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Effectiveness of virtual reality in nursing education: a systematic review and meta-analysis



This study aims to assess the transformative potential of Virtual Reality (VR) has shown significant potential in transforming nursing education by providing immersive and interactive learning experiences. Our objective is to systematically evaluate and conduct a meta-analysizes on the impact effect of virtual reality technology in teaching nursing students.


To achieve this, we conducted comprehensive computer searches on platforms including of PubMed, Web of Science, Wiley Online Library, Zhiwang database, Wanfang database, and China Biomedical Literature Service (SinoMed), were conducted to collect randomized controlled trial studies on the use of virtual reality’s technology for teaching nursing students built up to until March 2023., and the Cochrane Furthermore, the quality of the included literature was assessed evaluated using the quality evaluation criteria specified for randomized controlled trial studies within the Cochrane provided in the evaluation handbook manual. In addition, a meta-analysis was performed using Review Manager 5.3 software.


The aggregate outcomes from a total of 12 randomized controlled trials, encompassing including 1167 students, indicate were included. Meta-analysis results showed that virtual reality technology significantly enhances could better improve nursing students’’ theoretical knowledge [(SMD = 0.97, 95% CI [0.48, 1.46], p < 0.001)], practical skills (SMD = 0.52, 95% CI [0.33, 1.46], p < 0.001), skill retention, (SMD = 0.52, 95% CI [0.33, 0.71], p < 0.001), and satisfaction levels (SMD = 1.14, 95% CI [0.85, 1.43], p < 0.001), in comparison with traditional or alternative teaching methodologies. However, no statistically significant impact was observed on the enhancement of critical thinking skills (SMD = 0.79, 95% CI [-0.05, 1.64], p = 0.07) among nursing students.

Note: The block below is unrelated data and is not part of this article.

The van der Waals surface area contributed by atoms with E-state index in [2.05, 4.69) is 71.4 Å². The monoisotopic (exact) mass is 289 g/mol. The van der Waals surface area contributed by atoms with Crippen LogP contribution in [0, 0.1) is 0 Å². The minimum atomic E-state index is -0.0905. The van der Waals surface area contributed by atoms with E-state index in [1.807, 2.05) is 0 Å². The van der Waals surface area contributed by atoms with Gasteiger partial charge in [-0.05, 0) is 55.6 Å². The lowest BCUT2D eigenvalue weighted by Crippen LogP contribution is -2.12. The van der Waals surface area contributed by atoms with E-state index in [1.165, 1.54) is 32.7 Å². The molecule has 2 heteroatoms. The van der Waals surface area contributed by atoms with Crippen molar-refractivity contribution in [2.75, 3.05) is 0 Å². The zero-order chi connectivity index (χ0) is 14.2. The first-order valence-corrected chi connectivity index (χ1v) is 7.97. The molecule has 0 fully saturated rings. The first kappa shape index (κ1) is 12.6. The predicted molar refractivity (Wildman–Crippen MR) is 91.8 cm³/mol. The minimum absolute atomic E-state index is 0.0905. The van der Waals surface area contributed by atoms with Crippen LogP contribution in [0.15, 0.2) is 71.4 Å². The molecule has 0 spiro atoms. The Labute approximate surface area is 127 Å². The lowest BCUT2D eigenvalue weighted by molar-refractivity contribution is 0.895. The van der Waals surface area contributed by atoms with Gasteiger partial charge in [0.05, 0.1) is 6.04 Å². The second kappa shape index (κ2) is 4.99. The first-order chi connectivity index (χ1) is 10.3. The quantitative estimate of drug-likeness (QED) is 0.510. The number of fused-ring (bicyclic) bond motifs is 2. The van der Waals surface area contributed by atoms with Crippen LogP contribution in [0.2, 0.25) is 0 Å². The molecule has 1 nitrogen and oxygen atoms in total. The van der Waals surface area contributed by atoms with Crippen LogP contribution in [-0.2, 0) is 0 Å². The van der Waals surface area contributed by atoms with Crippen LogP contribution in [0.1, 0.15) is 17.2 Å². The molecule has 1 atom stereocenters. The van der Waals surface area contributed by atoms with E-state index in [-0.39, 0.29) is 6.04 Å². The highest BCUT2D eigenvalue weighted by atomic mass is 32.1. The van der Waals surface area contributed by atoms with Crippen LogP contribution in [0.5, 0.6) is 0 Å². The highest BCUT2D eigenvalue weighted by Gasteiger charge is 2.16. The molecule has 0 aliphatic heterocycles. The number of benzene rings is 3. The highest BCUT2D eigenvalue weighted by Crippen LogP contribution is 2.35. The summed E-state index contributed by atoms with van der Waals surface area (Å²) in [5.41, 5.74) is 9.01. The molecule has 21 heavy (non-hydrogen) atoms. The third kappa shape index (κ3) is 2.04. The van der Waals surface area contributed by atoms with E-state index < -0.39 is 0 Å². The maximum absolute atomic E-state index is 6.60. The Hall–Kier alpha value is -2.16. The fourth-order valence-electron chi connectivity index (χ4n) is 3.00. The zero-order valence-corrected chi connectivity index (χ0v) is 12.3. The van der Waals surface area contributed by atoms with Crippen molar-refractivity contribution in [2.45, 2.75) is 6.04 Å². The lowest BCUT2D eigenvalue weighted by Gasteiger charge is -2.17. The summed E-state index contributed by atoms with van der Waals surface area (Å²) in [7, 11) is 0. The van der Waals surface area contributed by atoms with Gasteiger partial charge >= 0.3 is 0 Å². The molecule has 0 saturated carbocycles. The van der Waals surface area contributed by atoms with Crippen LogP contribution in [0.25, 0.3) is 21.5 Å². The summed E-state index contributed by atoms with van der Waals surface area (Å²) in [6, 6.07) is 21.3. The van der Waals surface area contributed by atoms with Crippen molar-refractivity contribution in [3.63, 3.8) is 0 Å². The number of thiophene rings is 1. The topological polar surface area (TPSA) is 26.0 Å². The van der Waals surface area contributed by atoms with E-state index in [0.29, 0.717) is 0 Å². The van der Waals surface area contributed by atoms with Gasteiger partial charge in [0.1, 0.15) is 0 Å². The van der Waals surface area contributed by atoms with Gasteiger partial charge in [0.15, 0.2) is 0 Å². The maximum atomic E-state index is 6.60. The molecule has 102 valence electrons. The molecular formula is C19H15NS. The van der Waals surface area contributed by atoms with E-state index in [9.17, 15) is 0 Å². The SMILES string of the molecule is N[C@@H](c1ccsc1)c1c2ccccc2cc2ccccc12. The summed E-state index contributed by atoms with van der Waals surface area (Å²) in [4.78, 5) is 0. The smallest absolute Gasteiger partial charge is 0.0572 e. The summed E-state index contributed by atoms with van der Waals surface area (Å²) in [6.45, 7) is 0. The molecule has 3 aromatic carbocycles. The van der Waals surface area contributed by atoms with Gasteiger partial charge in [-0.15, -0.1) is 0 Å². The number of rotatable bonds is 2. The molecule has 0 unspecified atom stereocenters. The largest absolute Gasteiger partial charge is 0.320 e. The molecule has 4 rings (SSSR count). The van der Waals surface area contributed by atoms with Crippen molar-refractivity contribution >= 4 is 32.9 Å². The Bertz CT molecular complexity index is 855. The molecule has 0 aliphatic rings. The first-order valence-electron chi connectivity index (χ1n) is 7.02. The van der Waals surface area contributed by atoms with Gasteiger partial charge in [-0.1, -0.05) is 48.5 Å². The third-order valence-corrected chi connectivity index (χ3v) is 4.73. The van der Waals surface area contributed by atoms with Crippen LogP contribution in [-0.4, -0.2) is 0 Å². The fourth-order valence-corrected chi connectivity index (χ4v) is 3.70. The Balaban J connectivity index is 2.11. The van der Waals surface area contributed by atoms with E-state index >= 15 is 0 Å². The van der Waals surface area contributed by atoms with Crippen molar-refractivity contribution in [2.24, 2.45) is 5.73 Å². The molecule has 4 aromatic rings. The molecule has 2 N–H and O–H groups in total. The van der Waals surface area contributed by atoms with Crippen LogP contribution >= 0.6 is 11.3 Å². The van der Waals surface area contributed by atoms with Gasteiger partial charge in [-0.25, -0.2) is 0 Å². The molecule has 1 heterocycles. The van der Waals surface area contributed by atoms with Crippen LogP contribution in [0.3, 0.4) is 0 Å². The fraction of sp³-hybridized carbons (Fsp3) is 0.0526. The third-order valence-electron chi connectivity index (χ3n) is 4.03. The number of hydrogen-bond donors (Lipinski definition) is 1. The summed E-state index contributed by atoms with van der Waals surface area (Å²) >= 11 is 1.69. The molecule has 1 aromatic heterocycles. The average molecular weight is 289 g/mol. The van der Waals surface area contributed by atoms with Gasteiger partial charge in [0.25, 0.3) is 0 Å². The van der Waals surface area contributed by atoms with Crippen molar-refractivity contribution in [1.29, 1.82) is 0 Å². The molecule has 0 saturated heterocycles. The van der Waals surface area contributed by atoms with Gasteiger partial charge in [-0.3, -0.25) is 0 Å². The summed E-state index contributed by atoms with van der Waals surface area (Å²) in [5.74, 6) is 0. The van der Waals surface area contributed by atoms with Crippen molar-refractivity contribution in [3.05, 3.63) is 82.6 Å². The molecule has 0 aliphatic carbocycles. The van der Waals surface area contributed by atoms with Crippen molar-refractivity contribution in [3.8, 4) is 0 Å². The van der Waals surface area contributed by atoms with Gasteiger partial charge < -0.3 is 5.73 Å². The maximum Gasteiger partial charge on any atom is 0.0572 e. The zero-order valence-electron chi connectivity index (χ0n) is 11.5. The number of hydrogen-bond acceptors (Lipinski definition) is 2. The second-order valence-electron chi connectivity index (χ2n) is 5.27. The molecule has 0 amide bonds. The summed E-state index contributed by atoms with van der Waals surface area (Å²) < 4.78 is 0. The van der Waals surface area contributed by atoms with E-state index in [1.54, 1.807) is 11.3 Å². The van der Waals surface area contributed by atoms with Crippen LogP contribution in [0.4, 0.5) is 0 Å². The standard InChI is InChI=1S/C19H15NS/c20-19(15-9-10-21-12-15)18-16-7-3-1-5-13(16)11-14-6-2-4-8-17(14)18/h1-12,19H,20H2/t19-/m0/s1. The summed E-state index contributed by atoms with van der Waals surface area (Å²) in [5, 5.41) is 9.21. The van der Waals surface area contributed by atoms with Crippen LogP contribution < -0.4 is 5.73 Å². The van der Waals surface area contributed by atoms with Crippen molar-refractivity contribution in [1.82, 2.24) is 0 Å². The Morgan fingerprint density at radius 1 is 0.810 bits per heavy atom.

Our findings underscore that compared to conventional teaching methods, virtual reality offers superior potential in advancing nursing students’ theoretical knowledge, practice proficiencies, and overall satisfaction, while not yielding a significant advantage in enhancing critical thinking skills. The incorporated literature consisted exclusively of randomized controlled trials, albeit a subset of these studies omitted descriptions of the allocation concealment strategy.